Neuralstem Treats Final Patient in Phase 2 ALS Stem Cell Trial

NeuralStem, Inc. has announced that the final patient in its Phase 2 clinical trial that assessed the efficacy of its NSI-566 spinal cord-derived neural stem cell line in the treatment of amyotrophic lateral sclerosis (ALS), which is otherwise known as Lou Gehring’s disease.

ALS is a rapidly progressive, invariably fatal neurological disease that attacks the nerve cells responsible for controlling voluntary muscles; that is, muscle action we are able to control, such as those in the arms, legs, and face, etc.  ALS is a member of those disorders known as motor neuron diseases, all of which are characterized by the gradual degeneration and death of motor neurons.

Motor neurons are nerve cells located in the brain, brain stem, and spinal cord that serve as controlling units and vital communication links between the nervous system and the voluntary muscles of the body. Messages from motor neurons in the brain (so-called upper motor neurons) are transmitted to motor neurons in the spinal cord (so-called lower motor neurons) to particular muscles. In ALS, both the upper motor neurons and the lower motor neurons degenerate or die, and stop sending messages to muscles. Unable to function, the muscles gradually weaken, waste away (atrophy), and have very fine twitches (called fasciculations). Eventually, the ability of the brain to start and control voluntary movement is lost.

ALS causes weakness with a wide range of disabilities. Eventually, all muscles under voluntary control are affected, and individuals lose their strength and the ability to move their arms, legs, and body. When muscles in the diaphragm and chest wall fail, people lose the ability to breathe without ventilatory support. Most people with ALS die from respiratory failure, usually within 3 to 5 years from the onset of symptoms. However, about 10 percent of those with ALS survive for 10 or more years.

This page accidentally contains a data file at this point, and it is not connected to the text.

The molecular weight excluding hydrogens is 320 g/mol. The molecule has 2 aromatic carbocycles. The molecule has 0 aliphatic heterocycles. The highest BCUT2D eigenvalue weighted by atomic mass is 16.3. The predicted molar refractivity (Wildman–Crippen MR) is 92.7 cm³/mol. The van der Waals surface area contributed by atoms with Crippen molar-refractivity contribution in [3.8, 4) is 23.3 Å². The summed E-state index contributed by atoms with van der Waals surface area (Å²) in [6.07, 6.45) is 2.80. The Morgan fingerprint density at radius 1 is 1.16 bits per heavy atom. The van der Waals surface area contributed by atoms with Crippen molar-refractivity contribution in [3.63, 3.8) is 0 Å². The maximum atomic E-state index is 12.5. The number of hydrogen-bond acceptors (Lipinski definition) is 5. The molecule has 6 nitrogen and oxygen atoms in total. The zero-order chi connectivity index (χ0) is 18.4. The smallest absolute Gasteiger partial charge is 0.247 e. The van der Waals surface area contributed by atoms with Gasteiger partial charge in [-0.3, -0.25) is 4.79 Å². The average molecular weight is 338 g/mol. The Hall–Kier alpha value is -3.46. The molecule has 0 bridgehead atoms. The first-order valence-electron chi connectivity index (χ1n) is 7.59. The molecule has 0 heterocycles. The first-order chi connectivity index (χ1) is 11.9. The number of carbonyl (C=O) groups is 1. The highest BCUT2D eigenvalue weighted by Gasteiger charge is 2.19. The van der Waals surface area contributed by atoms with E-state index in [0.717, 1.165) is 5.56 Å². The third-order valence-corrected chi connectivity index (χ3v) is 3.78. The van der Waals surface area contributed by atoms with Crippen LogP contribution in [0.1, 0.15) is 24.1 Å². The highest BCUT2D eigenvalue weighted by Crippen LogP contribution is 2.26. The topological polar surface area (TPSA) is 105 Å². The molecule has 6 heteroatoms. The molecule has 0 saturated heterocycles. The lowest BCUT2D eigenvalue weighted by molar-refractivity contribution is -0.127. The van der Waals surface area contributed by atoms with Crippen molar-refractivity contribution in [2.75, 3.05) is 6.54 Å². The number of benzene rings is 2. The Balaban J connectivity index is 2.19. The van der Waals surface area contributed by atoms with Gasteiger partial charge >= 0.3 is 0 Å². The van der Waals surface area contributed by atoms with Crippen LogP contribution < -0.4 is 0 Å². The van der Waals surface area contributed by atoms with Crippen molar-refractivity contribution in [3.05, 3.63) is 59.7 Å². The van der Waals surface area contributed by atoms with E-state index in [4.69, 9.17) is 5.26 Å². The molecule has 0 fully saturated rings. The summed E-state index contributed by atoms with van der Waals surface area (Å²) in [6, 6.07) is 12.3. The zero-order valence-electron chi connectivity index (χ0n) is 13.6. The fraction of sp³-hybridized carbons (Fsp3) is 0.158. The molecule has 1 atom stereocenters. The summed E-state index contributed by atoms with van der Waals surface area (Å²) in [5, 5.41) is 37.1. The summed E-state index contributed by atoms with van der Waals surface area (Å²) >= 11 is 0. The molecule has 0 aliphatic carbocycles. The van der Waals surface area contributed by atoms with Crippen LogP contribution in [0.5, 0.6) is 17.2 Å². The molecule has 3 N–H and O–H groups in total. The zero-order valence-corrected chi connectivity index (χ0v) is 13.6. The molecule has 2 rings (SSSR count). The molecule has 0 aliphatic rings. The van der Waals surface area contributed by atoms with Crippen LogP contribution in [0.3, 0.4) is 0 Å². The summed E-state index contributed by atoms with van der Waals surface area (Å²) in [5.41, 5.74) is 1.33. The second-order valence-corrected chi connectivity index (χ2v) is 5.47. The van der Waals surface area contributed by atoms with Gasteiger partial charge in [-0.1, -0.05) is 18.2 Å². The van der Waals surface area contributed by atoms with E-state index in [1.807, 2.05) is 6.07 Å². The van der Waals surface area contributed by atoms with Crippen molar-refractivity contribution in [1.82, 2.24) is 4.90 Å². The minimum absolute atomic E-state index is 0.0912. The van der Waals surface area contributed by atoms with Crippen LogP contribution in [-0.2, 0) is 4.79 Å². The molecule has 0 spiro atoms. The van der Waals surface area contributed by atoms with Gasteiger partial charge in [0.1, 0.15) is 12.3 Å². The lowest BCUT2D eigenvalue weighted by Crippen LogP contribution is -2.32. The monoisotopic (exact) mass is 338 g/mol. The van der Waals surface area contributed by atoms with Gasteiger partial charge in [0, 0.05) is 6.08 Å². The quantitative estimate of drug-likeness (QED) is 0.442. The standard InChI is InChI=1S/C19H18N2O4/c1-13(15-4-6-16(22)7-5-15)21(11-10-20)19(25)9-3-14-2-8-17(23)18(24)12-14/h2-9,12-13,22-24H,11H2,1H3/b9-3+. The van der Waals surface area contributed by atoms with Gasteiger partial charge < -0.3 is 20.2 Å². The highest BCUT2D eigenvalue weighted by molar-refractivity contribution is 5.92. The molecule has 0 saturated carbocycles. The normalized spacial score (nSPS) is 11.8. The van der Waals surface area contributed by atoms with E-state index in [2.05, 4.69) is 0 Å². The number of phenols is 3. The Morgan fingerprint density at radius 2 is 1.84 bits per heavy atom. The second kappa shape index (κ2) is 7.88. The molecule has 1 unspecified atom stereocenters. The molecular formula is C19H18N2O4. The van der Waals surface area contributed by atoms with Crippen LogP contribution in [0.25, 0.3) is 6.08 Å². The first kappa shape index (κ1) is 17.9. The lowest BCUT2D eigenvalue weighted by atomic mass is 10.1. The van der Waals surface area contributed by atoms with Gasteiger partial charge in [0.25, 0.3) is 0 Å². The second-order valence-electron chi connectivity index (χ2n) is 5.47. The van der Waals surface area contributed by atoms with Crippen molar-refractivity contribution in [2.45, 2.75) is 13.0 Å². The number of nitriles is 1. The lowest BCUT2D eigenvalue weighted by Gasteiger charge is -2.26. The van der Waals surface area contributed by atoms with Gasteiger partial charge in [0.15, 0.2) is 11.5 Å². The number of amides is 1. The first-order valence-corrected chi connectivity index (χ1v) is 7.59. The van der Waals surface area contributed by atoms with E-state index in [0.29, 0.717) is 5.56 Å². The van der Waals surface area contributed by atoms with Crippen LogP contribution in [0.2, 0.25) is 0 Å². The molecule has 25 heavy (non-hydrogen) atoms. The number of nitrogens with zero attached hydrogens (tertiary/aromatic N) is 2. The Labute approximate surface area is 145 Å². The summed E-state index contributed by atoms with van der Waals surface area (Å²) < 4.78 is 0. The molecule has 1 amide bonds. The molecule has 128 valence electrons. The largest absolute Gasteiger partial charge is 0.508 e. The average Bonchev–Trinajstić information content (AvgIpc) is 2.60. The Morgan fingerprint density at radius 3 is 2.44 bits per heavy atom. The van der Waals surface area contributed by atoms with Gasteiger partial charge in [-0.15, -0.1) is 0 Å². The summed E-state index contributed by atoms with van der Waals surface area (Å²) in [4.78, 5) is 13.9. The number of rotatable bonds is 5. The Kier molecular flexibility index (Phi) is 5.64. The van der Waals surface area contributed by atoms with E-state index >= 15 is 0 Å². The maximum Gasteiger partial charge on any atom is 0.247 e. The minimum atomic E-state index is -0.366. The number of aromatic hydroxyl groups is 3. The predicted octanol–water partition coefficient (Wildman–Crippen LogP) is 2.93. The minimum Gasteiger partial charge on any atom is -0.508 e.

Although the disease usually does not impair a person’s mind or intelligence, several recent studies suggest that some persons with ALS may have depression or alterations in cognitive functions involving decision-making and memory.

ALS does not affect a person’s ability to see, smell, taste, hear, or recognize touch. Patients usually maintain control of eye muscles and bladder and bowel functions, although in the late stages of the disease most individuals will need help getting to and from the bathroom.

In this multicenter Phase 2 trial, 15 patients who still had the ability to walk were treated in five different dosing cohorts. The first 12 of these patients received injections only in the cervical regions of the spinal cord in increasing doses (5 injections of 200,000 cells per injection to injections of 4000,000 cells each . In the cervical region, these injected stem cells could potentially preserve the nerves that mediate breathing and this is precisely that this part of the trail aims to test.

spinal cord regions

In the final three patients injected in this trial, patients received a total of 40 injections of 400,000 cells each into both cervical and lumbar regions (a total of 16 million cells were injected. This is in contrast to the patients who participated in the Phase 1 study who received 15 injections of 100,000 cells each (total of 1.5 million cells). This trial will continue until six months past the final surgery, after which the data will be analyzed.

“By early next year, we will have six-month follow-up data on the last patients who received what we believe will be the maximum safe tolerated-dose for this therapy,” said Dr. Eva Feldman, principal investigator in this clinical trial, and a member of the ALS Clinic at the University of Michigan. Dr. Feldman also serves as an unpaid consultant to Neuralstem.


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Professor of Biochemistry at Spring Arbor University (SAU) in Spring Arbor, MI. Have been at SAU since 1999. Author of The Stem Cell Epistles. Before that I was a postdoctoral research fellow at the University of Pennsylvania in Philadelphia, PA (1997-1999), and Sussex University, Falmer, UK (1994-1997). I studied Cell and Developmental Biology at UC Irvine (PhD 1994), and Microbiology at UC Davis (MA 1986, BS 1984).